Nicki Minaj’s first big hit, “Super Bass,” #10 on our Chartcrush Top Ten Countdown for 2011. In a 2012 feature story, The New York Times called her “a sparkling rapper with a gift for comic accents and unexpected turns of phrase,” but hip-hop critics mostly slammed Nicki Minaj as bubblegum rap for her electropop-rap hybrids. Again, though, amalgams like that were the whole point of the “new pop,” and Nicki Minaj got her rewards on the pop charts.

#9 Katy Perry featuring Kanye West – E.T.

So, while The Black Eyed Peas’ will.i.am and Lady Gaga were pioneering the new pop in ’08 and ’09 and scoring massive hits, our next singer at #9 was also conquering the charts, but with a Kelly Clarkson/No Doubt-derived pop-rock sound. Her next album in 2010 though, Teenage Dream, was such a perfectly-timed “new pop” bullseye shot that she wound up overtaking Gaga and Will on the charts and personifying the style by the end of 2011. And no surprise, she has not one but two songs in our top ten countdown. At #9 is the first of them: Katy Perry, teaming with rapper Kanye West, on the single remix of “E.T.”

That “stomp-stomp-clap” beat from Queen’s “We Will Rock You,” repurposed for the 2010s by Katy Perry on the single remix of “E.T.,” the #9 song here on our Chartcrush countdown of the top ten pop hits of 2011. No Kanye on the original version from Katy’s multi-platinum Teenage Dream album though, just Katy. That version came out as a promo single before the album was released, but barely dented the charts. And then the remix with Kanye dropped and was #1 for five weeks in the Spring…

#8 CeeLo Green – Forget You

…the same time as NBC’s The Voice was debuting on TV. In 2018, four years after her last #1 hit, Katy Perry became a judge on the prime-time talent show that NBC launched The Voice to compete with: Fox’s American Idol. But one of the reasons The Voice was a such a big hit right out of the gate, was that all three of its judges, although music biz veterans with the gravitas to offer trenchant advice to aspiring pop stars on TV, were themselves still big enough to score major chart hits. And all three did in 2011. One of them is our artist at #8, tackling one of the evergreen themes of pop songs in all genres: being rejected in love over someone with more money. It’s CeeLo Green’s vintage-R&B throwback that was on the Hot100 for 48 weeks, “Forget You.”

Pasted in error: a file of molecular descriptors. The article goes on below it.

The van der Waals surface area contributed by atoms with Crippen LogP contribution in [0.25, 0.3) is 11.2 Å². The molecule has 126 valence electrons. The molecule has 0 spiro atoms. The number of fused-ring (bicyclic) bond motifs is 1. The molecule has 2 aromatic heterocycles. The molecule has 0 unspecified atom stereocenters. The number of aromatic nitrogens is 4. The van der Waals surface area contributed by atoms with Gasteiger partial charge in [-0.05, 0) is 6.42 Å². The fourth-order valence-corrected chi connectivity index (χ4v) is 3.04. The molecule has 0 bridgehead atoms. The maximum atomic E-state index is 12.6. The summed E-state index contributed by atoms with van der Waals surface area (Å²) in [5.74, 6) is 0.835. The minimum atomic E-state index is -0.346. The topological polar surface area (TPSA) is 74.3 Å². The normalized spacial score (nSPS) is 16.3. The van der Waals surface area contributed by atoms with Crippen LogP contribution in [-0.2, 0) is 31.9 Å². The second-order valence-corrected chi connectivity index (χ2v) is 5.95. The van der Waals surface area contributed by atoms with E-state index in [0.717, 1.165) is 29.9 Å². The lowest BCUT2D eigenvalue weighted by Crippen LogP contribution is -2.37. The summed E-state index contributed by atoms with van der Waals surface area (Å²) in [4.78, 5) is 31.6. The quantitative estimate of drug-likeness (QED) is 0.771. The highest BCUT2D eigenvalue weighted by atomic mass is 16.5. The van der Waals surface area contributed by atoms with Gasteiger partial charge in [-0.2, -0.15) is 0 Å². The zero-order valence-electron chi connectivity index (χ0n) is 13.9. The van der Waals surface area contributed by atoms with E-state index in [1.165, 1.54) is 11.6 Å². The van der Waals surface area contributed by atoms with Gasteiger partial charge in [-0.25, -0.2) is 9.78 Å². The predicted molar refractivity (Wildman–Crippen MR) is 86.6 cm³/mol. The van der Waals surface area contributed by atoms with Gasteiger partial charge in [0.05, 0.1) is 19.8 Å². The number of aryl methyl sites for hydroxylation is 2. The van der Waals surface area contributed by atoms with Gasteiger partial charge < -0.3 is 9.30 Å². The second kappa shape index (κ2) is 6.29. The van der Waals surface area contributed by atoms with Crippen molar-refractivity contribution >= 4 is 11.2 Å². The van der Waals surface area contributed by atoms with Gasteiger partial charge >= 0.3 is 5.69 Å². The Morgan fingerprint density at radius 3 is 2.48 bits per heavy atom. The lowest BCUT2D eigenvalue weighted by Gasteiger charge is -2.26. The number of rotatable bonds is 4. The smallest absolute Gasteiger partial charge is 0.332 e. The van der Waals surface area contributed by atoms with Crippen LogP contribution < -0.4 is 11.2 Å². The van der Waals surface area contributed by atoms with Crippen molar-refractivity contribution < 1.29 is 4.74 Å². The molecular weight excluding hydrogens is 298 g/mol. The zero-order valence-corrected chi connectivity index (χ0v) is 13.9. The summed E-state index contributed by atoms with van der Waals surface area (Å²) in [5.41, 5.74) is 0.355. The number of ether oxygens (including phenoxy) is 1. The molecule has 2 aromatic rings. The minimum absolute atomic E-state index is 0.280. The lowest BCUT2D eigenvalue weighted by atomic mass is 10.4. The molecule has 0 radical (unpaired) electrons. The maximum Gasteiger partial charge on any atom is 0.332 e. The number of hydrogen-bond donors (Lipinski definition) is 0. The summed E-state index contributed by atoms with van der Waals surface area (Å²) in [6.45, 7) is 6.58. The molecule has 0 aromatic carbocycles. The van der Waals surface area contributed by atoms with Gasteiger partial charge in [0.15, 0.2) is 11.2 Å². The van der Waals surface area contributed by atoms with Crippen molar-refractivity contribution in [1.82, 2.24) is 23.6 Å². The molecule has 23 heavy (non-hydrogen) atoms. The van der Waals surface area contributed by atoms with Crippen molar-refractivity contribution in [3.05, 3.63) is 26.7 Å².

Cee Lo Green at #8 on our Chartcrush Top Ten Pop Countdown for 2011. “Forget You’s” R-rated album version uses much saltier language to describe the song’s bitter feelings of anger and rejection, not just in the lyrics but in the song’s title, which prompted a Billboard writer to opine: “It’s as sunny as a ’60s Motown hit and as expletive-laden as an early Eminem song.” CeeLo’s only previous top ten hit was another oldskool soul-R&B throwback in 2006, “Crazy,” when he in the duo Gnarles Barkley. But his chart career stretches back all the way to the mid ’90s when he was in the Atlanta hip-hop group Goodie Mob.

#7 Katy Perry – Firework

Now recall from “E.T.,” which we heard at #9: the single remix with Kanye West’s rap verses dramatically outperformed Katy Perry’s original solo album version, which only peaked at #42 for one week when it was first released in 2010. But the months between the original and remix versions (December 2010 into January ’11)  were the months that another even bigger hit from Perry’s Teenage Dream went to #1, and that’s the song we’re going to hear right now at #5. Again it’s Katy Perry, “Firework.”

Katy Perry’s “Firework,” off Teenage Dream, after Michael Jackson’s Bad in 1987, only the second album in history to produce five #1 singles, and the first by a female artist. A sixth single from the album went to #3, and then a new song from a reissue version of the album went to #1 in 2012.